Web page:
29. If you believe in free market capitalism, why would you be against a group of people organizing to capitalize on their labor? What is the difference between a Union and Oil Cartels, Contractors organization or any other such organizations. They exist for the good of their industry. Why is it wrong for me to ask for my fair share? As a contributing member in the work force the deck is stacked against me. I want to provide for my family, if as I must carry those who are unwilling to help in our struggle for fairness, I will. My back is strong. You are welcome you enjoy somewhat decent wages because of my commitment, you are welcome you receive work place protections because of my commitment. Why do you blame me for the corruption of your government and corporations? Why do you let them run amuck whilst trying to shackle me? If you are a working person and you would like a voice indeed a stake in your living conditions you should consider uniting with your fellow workers and expressing such. Fair wages, Fair working conditions, Fair benefits. A CEO makes obscene amounts of money and you criticize me for asking for my fair share. I made those profits on my back. You are welcome.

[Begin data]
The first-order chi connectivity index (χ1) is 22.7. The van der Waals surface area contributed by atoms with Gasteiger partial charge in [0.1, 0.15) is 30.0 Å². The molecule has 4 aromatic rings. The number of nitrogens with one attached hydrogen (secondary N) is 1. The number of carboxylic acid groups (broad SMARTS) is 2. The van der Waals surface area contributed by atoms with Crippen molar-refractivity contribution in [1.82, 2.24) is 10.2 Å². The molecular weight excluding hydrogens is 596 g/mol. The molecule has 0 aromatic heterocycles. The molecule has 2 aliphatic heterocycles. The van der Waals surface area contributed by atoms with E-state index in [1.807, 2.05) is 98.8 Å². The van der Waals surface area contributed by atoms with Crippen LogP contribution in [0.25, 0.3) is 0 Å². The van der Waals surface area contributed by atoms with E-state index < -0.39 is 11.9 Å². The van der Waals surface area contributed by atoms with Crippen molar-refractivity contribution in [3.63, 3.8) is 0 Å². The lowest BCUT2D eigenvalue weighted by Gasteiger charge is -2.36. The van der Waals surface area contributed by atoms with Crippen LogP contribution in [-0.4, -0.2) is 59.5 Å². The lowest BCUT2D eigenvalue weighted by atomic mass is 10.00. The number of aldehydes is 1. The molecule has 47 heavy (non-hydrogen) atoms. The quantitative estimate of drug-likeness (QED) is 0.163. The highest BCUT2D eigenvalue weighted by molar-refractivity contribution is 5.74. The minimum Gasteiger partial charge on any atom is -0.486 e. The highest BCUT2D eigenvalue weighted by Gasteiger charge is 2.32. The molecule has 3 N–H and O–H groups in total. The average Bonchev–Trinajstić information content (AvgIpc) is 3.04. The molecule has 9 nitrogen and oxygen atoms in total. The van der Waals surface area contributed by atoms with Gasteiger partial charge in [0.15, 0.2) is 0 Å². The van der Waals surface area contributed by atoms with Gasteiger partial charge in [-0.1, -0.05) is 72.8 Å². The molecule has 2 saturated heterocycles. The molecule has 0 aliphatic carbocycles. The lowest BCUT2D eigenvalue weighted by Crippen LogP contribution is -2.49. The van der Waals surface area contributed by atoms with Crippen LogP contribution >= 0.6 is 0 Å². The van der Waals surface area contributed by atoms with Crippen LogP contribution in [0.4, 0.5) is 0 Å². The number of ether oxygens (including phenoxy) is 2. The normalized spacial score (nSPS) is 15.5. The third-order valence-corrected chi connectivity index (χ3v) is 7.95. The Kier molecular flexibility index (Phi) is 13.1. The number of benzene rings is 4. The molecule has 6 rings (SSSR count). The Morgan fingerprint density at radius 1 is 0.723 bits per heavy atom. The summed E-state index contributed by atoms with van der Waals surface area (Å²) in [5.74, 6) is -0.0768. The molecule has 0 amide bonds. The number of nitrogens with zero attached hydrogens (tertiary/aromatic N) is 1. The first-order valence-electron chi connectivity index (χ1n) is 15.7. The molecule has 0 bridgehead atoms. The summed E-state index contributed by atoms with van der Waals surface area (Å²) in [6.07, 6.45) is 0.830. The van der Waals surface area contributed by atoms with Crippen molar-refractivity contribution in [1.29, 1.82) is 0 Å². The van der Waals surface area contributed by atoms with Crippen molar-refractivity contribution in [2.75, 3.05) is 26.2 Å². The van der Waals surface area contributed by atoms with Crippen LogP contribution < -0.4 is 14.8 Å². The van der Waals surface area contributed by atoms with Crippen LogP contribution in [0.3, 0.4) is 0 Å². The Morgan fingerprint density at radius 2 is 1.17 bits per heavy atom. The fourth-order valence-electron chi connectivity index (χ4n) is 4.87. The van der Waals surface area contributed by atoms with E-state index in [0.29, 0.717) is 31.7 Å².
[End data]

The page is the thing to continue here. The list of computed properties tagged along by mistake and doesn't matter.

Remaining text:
30. tree_guy says:

    I made those profits on my back. You are welcome.” ringer

    Flag comment

    Read more here: http://blog.thenewstribune.com/letters/2012/06/18/organized-labor/#comments#storylink=cpy

    The workers don’t MAKE the profits, they contribute to the making of the profits. That’s a big distinction.

    At some point someone took a risk and established a company. They provided the #1. Capital, #2 Business plan #3 Organizational structure, #4 marketing message. The owners of the business ultimately decide how much of the revenue to provide to the various contributors. Workers who don’t agree with the division of revenues are free to organize and start their own company (example WINCO).

    The difficulties of dealing with union activists contributes to the paucity of business formation in the US. Look around for yourselves. Do you see a lot of new businesses popping up who are seeking lots of high wage employees? I don’t.

  31. billybushey says:

    1) Not a business agent, but I am a working deck delegate. As to my labor, I have worked on US Government cargo ships for the last 14 years, US Navy for 8 and private sector shipping for 10. The work happens in weathers and places that would make Taxedenough soil himself.

    2) the Wisconsin workers did not have a choice. Their union was taken from them.

    3) One day people like taxedenough will have a car repaired, a house built or some other critical event performed by these low wage race to the bottom workers and it will cost a limb or life. Let us all know how that works out